Vodafone: Banning Huawei would be costly and slow our 5G rollout

Vodafone has chimed-in on whether the UK government should ban the use of Huawei 5G equipment in national networks.

The operator has Huawei equipment installed in a third of its base stations. If the government were to ban the Chinese vendor’s gear, Vodafone would have quite a task replacing it all.

Speaking to Reuters, Vodafone UK CTO Scott Petty said:

“If we were forced to remove Huawei from the network, we would need to go to the 32 percent of base stations that are currently using Huawei for radio and replace all of those with somebody else’s technology and then deploy 5G on top of that,”

Then, of course, there is the sheer cost involved.

“The cost of doing that runs into the hundreds of millions and would dramatically affect our 5G business case; we would have to slow down the deployment of 5G very significantly.”

Much of the concerns around Huawei equipment come from the US which claims Beijing has state control of the company and could use the gear for surveillance purposes. Given the increased use cases of 5G, there is heightened concern over previous generations.

Huawei denies Beijing has any control over its operations although its founder, Ren Zhengfei, did admit recently the company has a Communist Party committee. Zhengfei went on to highlight that all companies, foreign or domestic, operating in China must have such committees in order to abide by the law.

Mitigating Risks

Vodafone UK has already mitigated the risk somewhat by deciding not to use Chinese equipment in higher risk parts of the network more than five years ago, according to Petty. The wider company announced in January it would stop buying Huawei 5G core equipment in Europe.

Last month, the head of the National Cyber Security Center said Britain could manage the security risks – as it has done in previous generation networks through the Huawei Cyber Security Evaluation Centre in Banbury, Oxfordshire – and is yet to see any evidence of malign activity by the vendor.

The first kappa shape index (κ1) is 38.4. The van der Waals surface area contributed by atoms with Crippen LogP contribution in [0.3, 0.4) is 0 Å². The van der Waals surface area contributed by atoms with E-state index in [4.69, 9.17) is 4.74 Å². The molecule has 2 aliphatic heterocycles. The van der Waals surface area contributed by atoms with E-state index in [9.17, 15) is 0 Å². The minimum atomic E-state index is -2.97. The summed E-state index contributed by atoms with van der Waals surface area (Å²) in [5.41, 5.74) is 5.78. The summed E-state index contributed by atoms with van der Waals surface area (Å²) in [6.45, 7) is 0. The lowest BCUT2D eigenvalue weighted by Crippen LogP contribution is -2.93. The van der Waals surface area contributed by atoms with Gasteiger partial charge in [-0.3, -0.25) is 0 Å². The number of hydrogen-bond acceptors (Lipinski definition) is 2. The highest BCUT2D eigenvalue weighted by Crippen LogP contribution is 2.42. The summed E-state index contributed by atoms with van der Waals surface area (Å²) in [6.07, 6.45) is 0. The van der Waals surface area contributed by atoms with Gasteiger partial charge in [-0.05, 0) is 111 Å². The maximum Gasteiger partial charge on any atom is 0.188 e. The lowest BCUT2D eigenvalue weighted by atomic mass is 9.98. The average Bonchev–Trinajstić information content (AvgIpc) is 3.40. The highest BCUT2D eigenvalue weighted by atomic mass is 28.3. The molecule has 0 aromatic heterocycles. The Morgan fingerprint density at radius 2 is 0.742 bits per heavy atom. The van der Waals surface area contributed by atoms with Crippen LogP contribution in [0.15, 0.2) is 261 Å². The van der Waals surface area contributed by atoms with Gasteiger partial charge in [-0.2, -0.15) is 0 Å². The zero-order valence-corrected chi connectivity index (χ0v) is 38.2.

However, in the same month, the world’s oldest independent think tank on international defence and security – the Royal United Services Institute (RUSI) – warned that allowing Huawei to participate in 5G would be 'naive' and ‘irresponsible’.

This a scathing excerpt from the RUSI’s report:

“It is far easier to place a hidden backdoor inside a system than it is to find one. In the likely, but unacknowledged, battle between Chinese cyber attackers and the UK’s Huawei Cyber Security Evaluation Centre, the advantage and overwhelming resources lie with the former.

The 2013 Intelligence and Security Committee report on Huawei’s participation in the current generation of telecommunications was scathing. Among other criticisms, it pointed out that GCHQ could not be confident in finding insertions embedded in software containing over a million lines of code (or more, given frequent software updates), which would enable covert downloading of information.”

A Huawei exec recently argued the vendor would not compromise security as being caught even once would be catastrophic for its business.

Meanwhile, Huawei is suing the US for its ‘unconstitutional’ 5G ban. The company’s CFO, Meng Wanzhou, has filed a lawsuit against Canada for ‘unlawful conduct’ during her arrest over allegations she flouted US sanctions against Iran by pretending a Huawei subsidiary was not part of the wider company.

The British government is due to release a report in the coming months following a review of the telecoms supply chain. As usual, Telecoms will keep you posted.

Interested in hearing industry leaders discuss subjects like this and sharing their experiences? Attend the Cyber Security & Cloud Expo World Series with upcoming events in Silicon Valley, London, and Amsterdam to learn more.

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